Controlling catalysis: a four way street to bio-based fuels and building blocks
Living systems can switch between different reaction pathways to convert sugar substrate to energy or building blocks, depending on the current need. Such ability to easily switch reaction pathways would also be desirable for technical processes, so that society can tackle its demand for energy and materials. We have identified conditions, where a catalytic system can selectively produce one out of four valuable chemicals from a substrate deriving from hemicellulose sugar.
Current human consumption of natural resources on planet earth is not sustainable. This overconsumption places an increasing strain on the stability of human societies, of the environment and of the climate alike. There is a growing urgency for changing our attitude towards energy and material production, and for devising new processes that use rapidly renewable resources in a material and energy effective manner. Such processes are commonly made possible through the discovery and use of catalysts. Catalysts open alternative pathways for molecular transformations by reducing the energy requirement in this pathway. Different catalysts thus enable different pathways. This mode of action saves energy and improves the specific formation of materials, pharmaceuticals and fuels sustaining our way of life.
Rapidly renewable molecules commonly contain more oxygen than chemicals from fossil resources. Therefore, a critical step in the transformation of rapidly renewable molecules to key chemicals is the reduction by hydrogen. In our study, an international (intercontinental) research team from China, India and Denmark set out to find convenient and safe ways to produce multiple bio-based chemicals using an existing catalyst in a low-energy processes (only 15-100 ºC of reaction temperature).
Living systems are sophisticated enough to switch between different pathways for the molecular transformations of central chemicals, depending on their current demand for energy or building blocks. We pursued a similar approach of controllable catalysis. The substrate for our process was furfural, a simple molecule with a current annual production above 300 million kilograms. Furfural can be directly derived from sugar. For several years now, furfural has been recognized as a promising substrate for fuels and building blocks. We found that a commercial catalyst of palladium on carbon could switch between catalyzing the formation of four different products from furfural. We achieved this controllable switching by variation of the dosage of a liquid, easy-to-handle hydrogen donor, and by simple adjustments of the reaction conditions. Soaking the catalyst in water, use of acidic additives and tuning of the process temperature gave easy access to four different transformations. The products include a pharmaceutical intermediate, a molecule used to improve biodiesel, a molecule that can be used as engine fuel and a monomer for bio-based coatings, adhesives and cements. Mechanistic insights into the pathways leading to these products were obtained from NMR spectroscopic methods, resembling methods more widely used in the study of biochemical pathways.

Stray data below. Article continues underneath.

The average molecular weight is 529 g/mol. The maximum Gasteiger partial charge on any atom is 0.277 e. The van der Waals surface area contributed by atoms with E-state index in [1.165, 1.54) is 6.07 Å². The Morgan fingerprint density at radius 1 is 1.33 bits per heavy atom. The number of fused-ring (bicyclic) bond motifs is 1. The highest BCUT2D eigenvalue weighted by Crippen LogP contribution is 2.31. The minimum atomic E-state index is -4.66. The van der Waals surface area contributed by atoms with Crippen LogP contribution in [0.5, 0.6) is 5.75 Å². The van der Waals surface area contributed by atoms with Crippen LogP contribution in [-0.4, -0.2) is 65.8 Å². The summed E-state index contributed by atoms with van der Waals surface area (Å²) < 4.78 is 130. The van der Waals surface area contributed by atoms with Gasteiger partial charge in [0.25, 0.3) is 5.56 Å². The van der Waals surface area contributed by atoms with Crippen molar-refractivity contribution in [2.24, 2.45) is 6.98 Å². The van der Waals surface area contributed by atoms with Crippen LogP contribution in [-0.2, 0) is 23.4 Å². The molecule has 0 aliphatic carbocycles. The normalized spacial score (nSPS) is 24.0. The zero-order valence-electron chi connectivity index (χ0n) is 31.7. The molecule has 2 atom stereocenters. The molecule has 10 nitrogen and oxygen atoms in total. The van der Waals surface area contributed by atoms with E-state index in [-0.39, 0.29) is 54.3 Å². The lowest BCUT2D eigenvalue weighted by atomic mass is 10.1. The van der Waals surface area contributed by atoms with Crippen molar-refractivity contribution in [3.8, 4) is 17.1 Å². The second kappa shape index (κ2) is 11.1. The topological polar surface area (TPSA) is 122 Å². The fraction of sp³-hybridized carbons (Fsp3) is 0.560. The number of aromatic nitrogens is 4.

Overall, we believe that our study describes an innovative and convenient way to control catalytic transformation of rapidly renewable molecules to various, valuable chemicals.
The paper in Communications Chemistry can be openly accessed at https://www.nature.com/articles/s42004-018-0033-z